The killing of a policeman by a suspected Islamist militant pushed national security to the top of the French political agenda on Friday, two days before the presidential election, with leading candidates clashing over how to keep citizens safe.
With the first round of voting in the two-stage election to take place on Sunday, far-right leader Marine Le Pen, an anti-EU politician who wants to ditch the euro, seized on the Paris shooting to push her policies on national security.
Le Pen – narrowly trailing frontrunner Emmanuel Macron in opinion polls – said she would take steps to beat “Islamist terrorism” if elected, including introducing tougher immigration and border controls, reports Reuters.
Macron, a former economy minister in the government that Le Pen has criticized repeatedly for its security record, said the solutions were not as simple as she suggested. The centrist candidate, a political novice compared with his opponents, said there “no such thing as zero risk” and anyone who said otherwise was irresponsible.
There are four leading candidates in a race that is still too close to call. Sunday’s round of voting will be followed by a second-round runoff on May 7 between the top two candidates.
Macron is in the lead with 24 percent of the first-round vote, ahead of Le Pen who had fallen back slightly to 21.5 percent, according to an Elabe survey of voter intentions taken before the shooting.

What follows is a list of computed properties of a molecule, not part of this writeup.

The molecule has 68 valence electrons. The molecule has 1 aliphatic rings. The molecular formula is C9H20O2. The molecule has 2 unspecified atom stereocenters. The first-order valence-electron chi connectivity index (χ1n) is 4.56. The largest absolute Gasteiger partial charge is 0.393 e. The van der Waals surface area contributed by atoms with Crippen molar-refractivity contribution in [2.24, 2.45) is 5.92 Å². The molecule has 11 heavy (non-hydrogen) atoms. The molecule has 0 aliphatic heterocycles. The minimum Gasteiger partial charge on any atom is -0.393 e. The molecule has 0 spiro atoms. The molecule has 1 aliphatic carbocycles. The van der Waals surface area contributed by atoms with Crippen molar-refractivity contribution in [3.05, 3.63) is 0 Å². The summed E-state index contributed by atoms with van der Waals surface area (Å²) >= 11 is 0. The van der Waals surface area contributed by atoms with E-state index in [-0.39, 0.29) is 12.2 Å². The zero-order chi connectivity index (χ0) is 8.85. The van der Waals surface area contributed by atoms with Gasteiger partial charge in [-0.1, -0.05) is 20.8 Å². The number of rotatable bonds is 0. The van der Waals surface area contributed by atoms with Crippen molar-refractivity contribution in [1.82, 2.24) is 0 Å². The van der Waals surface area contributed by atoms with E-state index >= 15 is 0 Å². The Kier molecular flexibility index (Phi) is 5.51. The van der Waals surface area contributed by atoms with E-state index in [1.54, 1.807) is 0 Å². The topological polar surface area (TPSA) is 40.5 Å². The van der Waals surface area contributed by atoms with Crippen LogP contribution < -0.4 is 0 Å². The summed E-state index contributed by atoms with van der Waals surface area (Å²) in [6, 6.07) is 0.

Conservative Francois Fillon, a former prime minister, and the far left’s Jean-Luc Melenchon were snapping at their heels with 20 and 19.5 percent respectively.
The attack on Thursday night on the Champs Elysees boulevard added a new source of unpredictability to a closely contested election that will decide the management of France’s 2.2 trillion euro economy, which vies with Britain for the rank of fifth largest in the world.
The outcome could also have a bearing on France’s place in Europe and the world. Should Le Pen win, it could deal a hammer blow to the European Union, which is still reeling from Britain’s decision to leave the bloc.
All the candidates are seeking to woo the high proportion of people that are undecided about who to vote for – 31 percent according to an Ipsos poll on Friday.
Fillon also seized on the attack, which was claimed by Islamic State, saying the fight against “Islamist totalitarianism” should be the priority of the next president. “It’s us or them,” he said.
Financial markets though shrugged off the latest twist in the presidential campaign with French bond yields hitting a three-month low on Friday.
The Champs Elysees shooting is the latest in a series of attacks by Islamist militants on France in recent years in which more than 200 people have been killed. A truck ploughed into people in Nice on Bastille Day last year killing more than 80 people while coordinated attacks across Paris including the Bataclan concert hall claimed about 130 lives in November 2015. There have also been attacks on a Jewish school, a satirical weekly and a kosher market.
U.S. President Donald Trump said on Twitter that the shooting would influence the French election.